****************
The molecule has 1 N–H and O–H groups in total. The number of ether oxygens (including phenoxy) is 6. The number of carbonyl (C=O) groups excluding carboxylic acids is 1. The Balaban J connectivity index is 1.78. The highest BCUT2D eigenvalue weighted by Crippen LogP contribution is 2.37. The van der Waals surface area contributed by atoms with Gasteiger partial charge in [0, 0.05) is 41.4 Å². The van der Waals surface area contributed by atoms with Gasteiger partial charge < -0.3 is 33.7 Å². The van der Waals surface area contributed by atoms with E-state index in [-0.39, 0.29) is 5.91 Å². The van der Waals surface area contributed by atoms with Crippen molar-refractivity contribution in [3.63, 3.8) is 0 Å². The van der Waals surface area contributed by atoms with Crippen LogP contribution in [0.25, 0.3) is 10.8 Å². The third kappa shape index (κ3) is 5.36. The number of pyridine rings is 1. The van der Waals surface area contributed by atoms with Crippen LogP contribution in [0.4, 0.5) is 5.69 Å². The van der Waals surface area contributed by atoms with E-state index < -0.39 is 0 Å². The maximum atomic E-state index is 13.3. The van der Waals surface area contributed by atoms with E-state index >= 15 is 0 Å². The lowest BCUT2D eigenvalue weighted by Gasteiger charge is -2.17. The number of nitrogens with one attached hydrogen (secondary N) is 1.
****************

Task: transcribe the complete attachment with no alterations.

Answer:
The molecule has 1 N–H and O–H groups in total. The number of ether oxygens (including phenoxy) is 6. The number of carbonyl (C=O) groups excluding carboxylic acids is 1. The Balaban J connectivity index is 1.78. The highest BCUT2D eigenvalue weighted by Crippen LogP contribution is 2.37. The van der Waals surface area contributed by atoms with Gasteiger partial charge in [0, 0.05) is 41.4 Å². The van der Waals surface area contributed by atoms with Gasteiger partial charge < -0.3 is 33.7 Å². The van der Waals surface area contributed by atoms with E-state index in [-0.39, 0.29) is 5.91 Å². The van der Waals surface area contributed by atoms with Crippen molar-refractivity contribution in [3.63, 3.8) is 0 Å². The van der Waals surface area contributed by atoms with Crippen LogP contribution in [0.25, 0.3) is 10.8 Å². The third kappa shape index (κ3) is 5.36. The number of pyridine rings is 1. The van der Waals surface area contributed by atoms with Crippen LogP contribution in [0.4, 0.5) is 5.69 Å². The van der Waals surface area contributed by atoms with E-state index < -0.39 is 0 Å². The maximum atomic E-state index is 13.3. The van der Waals surface area contributed by atoms with E-state index >= 15 is 0 Å². The lowest BCUT2D eigenvalue weighted by Gasteiger charge is -2.17. The number of nitrogens with one attached hydrogen (secondary N) is 1.